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Brett Christopherson and Ricardo Arguello are ready for another season of Clubhouse Live. USA TODAY NETWORK-Wisconsin

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Green Bay Packers running back Ty Montgomery co-hosted Monday's Clubhouse Live, USA TODAY NETWORK-Wisconsin’s live weekly football show. Packers right guard Jahri Evans was Montgomery’s guest.

Among the topics they touched on were injuries, the running of Aaron Jones and the play of Lane Taylor. The show can be seen live at The Clubhouse Sports Pub & Grill in downtown Appleton or at clubhouselive.com.

Here are select and edited answers from the interview:

WATCH: Clubhouse Live with Montgomery, Evans

Q: How are the ribs healing? And when can we expect you back on the field?

Montgomery: I can't really say exactly when (I'll return), but I am feeling better than last week. So we'll see what happens, but I'm itching to get back out there. 

Q: What will the indicator be that will allow for your green light to return to action? Safety? Pain tolerance?

Montgomery: I guess a combination of both and being on the same page with the medical team. But really, at the end of the day, it's left up to God and the plans He has for me.

Q: Rookie running back Aaron Jones, who stepped up big in rushing for 125 yards and a touchdown in Sunday's victory over the Cowboys, said you had this message for him before the game: "Nobody plays a perfect game. If you make a mistake, make it fast." Explain.

Montgomery: I just feel like that's a good thing to do in life - just in general. But really, on the football field, you're not going to play a perfect game. Every decision you make isn't going to be the right decision or the perfect decision. But whatever you do, do it fast on the football field. Sometimes, you can run the wrong route, make the wrong decision and then you still end up making the play because you did it faster and better than your opponent.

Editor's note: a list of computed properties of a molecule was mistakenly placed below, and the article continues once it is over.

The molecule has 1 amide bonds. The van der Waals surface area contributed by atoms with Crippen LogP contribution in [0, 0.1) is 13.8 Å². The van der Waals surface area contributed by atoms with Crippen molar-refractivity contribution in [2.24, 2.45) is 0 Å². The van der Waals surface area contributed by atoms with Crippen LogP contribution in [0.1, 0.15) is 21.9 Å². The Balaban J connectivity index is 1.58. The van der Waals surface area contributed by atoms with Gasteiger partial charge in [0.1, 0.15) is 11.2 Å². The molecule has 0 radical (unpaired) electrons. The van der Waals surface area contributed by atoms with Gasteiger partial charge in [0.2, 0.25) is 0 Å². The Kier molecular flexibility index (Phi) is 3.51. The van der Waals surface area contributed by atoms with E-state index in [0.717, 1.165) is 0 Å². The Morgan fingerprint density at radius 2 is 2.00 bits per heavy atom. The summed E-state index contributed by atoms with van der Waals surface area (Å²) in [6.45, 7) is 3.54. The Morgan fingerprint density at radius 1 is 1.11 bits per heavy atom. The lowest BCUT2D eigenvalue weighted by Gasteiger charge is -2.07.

What was funny is there was actually a play that (Jones) made where he came back to the sideline and he was like, 'It's funny, because I actually did the wrong thing on that play. But I did it fast, and I still made the play.' 

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Q: You played left tackle in college at the NCAA Division II level. Explain how impressive it is has been for Lane Taylor in moving from left guard to left tackle at the NFL level.

Evans: It's amazing. The adversity we've been able to face and to come out on top up front is amazing. And the work ethic the guys put in. The trust, the preparation, the coaches preparing us. (Offensive line) Coach (James) Campen, he's a great coach. This is my 12th year (in the NFL), and the drills that we've done, I've never done before. They are drills that help you when you're in the game, in certain situations. And I think because he was a player, he understands that. So the way we prepare, it shows out there. And I told Lane when he first started at left tackle the first game, you put that practice film on there - even though we were on a short week - everybody was moving fast, his feet were crisp and he looked comfortable. And he took that to the field, and he did the same thing this week.

So the thing that he has been able to do, Justin (McCray), "Murph" (Kyle Murphy) and those guys filling in those spots has been excellent. And coaches have put in a good game plan to make sure that we're successful early.

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